One way to avoid misunderstandings is to describe your project as data-driven self-improvement. One goal of action research is to improve your role as a community organizer, teacher, team player, leader, technology support, or whatever your position involves. If you focus on this role and include a discussion of how you will be evaluating the effectiveness of your actions are effective, then your efforts at collecting data can be understood as part of this larger goal. This approach enables you to share your research without eliciting concerns that are more central to experimental forms of research. The focus needs to center on what type of data you plan to collect and analyze, and how you can assure others that no harm will result from your process. If there are risks, these need to be clearly described, and you will need informed consent from adults and parents of children younger than 18. 

You will need to tell others how any data you collect from them will be used and how you plan to protect their privacy. If you are collecting data that is outside of the practices of your job, you may need to have informed consent. But not all data collection falls into this category. A teacher can evaluate student learning using data, as this data collection process is part of normal classroom activities. It would not make sense to give students the choice to opt out of course evaluation, for example. However, if students are going to be asked to evaluate your teaching, you are likely to need parental permission to collect this data with plans on how to protect identity and privacy.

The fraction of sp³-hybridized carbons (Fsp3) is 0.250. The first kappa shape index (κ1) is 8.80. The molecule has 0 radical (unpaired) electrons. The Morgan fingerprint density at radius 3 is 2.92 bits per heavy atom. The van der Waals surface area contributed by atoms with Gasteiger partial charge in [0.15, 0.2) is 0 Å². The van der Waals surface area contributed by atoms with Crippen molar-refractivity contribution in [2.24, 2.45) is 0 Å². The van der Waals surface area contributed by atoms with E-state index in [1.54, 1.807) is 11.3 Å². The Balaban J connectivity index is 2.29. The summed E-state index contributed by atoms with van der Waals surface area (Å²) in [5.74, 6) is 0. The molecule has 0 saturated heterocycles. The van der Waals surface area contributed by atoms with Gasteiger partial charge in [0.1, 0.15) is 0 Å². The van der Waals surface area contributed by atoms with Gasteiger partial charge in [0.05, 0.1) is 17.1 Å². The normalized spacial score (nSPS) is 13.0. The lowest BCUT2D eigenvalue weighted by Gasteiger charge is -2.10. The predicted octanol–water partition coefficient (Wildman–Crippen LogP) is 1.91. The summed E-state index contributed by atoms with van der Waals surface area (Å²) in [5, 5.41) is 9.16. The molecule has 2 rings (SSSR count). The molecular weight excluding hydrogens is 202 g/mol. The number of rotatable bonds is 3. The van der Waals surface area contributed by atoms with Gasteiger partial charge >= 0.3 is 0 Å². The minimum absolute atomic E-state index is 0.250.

The research tutorials will be helpful in developing your understanding of why such a process has been established and what happened when there was almost no regulation of research. See Tutorial 5 resources for examples of letters and other tools you might need as you develop your ethical plan. If you are working as a part of a group, they will direct the development of your ethical plan. If you are working alone, feel free to use the discussion forum of this site, or post a question on the Facebook group site.


The first task in this tutorial is to create a logic model. The purpose is for you to explore what you think, based on what you know and have read, will happen when you put your plan into action. Basically, you are exploring the problem you have selected, proposing a solution, and then exploring the outcomes. Tutorial 5 resources share templates and directions for how to create a logic model by following an example. But feel free to create different formats to display the information. Here I used the graphics tools in PowerPoint to create a different layout. You need to have space to add text to each of these boxes so you can layout your model. You are welcome to use the discussion option on this page (top right corner) to link your logic model giving others a chance to see how you worked out your knowledge.


Anh-Duc Hoang (2020) posted this  "CANVAS" template for planning action research which can be downloaded and used to help with creating your theory of action. 

Logic Model
Force Field
Ethical Plan

A: Writing - Logic Model-- What is your theory of Action? What do you anticipate will happen?